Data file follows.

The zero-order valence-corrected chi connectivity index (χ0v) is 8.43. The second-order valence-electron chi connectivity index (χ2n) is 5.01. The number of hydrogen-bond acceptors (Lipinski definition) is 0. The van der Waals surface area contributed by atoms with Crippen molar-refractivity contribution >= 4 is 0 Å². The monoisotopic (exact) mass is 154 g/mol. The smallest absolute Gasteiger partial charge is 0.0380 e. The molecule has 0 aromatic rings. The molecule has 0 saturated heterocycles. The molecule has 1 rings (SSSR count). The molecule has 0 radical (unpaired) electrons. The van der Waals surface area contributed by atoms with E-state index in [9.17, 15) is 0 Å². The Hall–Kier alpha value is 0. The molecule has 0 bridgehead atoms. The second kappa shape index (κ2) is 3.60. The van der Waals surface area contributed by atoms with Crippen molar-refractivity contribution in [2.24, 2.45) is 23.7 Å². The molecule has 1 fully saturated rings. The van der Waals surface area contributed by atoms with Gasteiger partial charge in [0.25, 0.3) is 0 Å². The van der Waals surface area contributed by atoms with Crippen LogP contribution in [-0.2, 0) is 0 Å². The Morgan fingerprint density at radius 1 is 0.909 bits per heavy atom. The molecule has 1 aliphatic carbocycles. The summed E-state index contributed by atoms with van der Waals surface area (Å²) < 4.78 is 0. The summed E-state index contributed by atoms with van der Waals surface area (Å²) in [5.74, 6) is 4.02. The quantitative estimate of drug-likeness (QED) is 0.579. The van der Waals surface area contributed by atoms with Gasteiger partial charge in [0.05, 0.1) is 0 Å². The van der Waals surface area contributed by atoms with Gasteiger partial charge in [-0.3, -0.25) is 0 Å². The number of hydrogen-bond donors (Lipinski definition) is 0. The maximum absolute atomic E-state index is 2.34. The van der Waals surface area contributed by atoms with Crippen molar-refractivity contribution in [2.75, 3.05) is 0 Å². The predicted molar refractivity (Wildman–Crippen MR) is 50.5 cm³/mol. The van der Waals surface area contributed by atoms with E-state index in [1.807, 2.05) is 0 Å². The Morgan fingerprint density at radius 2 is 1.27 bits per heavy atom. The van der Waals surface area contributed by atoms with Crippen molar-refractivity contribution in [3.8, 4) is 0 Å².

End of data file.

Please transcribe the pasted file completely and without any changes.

The zero-order valence-corrected chi connectivity index (χ0v) is 8.43. The second-order valence-electron chi connectivity index (χ2n) is 5.01. The number of hydrogen-bond acceptors (Lipinski definition) is 0. The van der Waals surface area contributed by atoms with Crippen molar-refractivity contribution >= 4 is 0 Å². The monoisotopic (exact) mass is 154 g/mol. The smallest absolute Gasteiger partial charge is 0.0380 e. The molecule has 0 aromatic rings. The molecule has 0 saturated heterocycles. The molecule has 1 rings (SSSR count). The molecule has 0 radical (unpaired) electrons. The van der Waals surface area contributed by atoms with E-state index in [9.17, 15) is 0 Å². The Hall–Kier alpha value is 0. The molecule has 0 bridgehead atoms. The second kappa shape index (κ2) is 3.60. The van der Waals surface area contributed by atoms with Crippen molar-refractivity contribution in [2.24, 2.45) is 23.7 Å². The molecule has 1 fully saturated rings. The van der Waals surface area contributed by atoms with Gasteiger partial charge in [0.25, 0.3) is 0 Å². The van der Waals surface area contributed by atoms with Crippen LogP contribution in [-0.2, 0) is 0 Å². The Morgan fingerprint density at radius 1 is 0.909 bits per heavy atom. The molecule has 1 aliphatic carbocycles. The summed E-state index contributed by atoms with van der Waals surface area (Å²) < 4.78 is 0. The summed E-state index contributed by atoms with van der Waals surface area (Å²) in [5.74, 6) is 4.02. The quantitative estimate of drug-likeness (QED) is 0.579. The van der Waals surface area contributed by atoms with Gasteiger partial charge in [0.05, 0.1) is 0 Å². The van der Waals surface area contributed by atoms with Gasteiger partial charge in [-0.3, -0.25) is 0 Å². The number of hydrogen-bond donors (Lipinski definition) is 0. The maximum absolute atomic E-state index is 2.34. The van der Waals surface area contributed by atoms with Crippen molar-refractivity contribution in [2.75, 3.05) is 0 Å². The predicted molar refractivity (Wildman–Crippen MR) is 50.5 cm³/mol. The van der Waals surface area contributed by atoms with E-state index in [1.807, 2.05) is 0 Å². The Morgan fingerprint density at radius 2 is 1.27 bits per heavy atom. The van der Waals surface area contributed by atoms with Crippen molar-refractivity contribution in [3.8, 4) is 0 Å².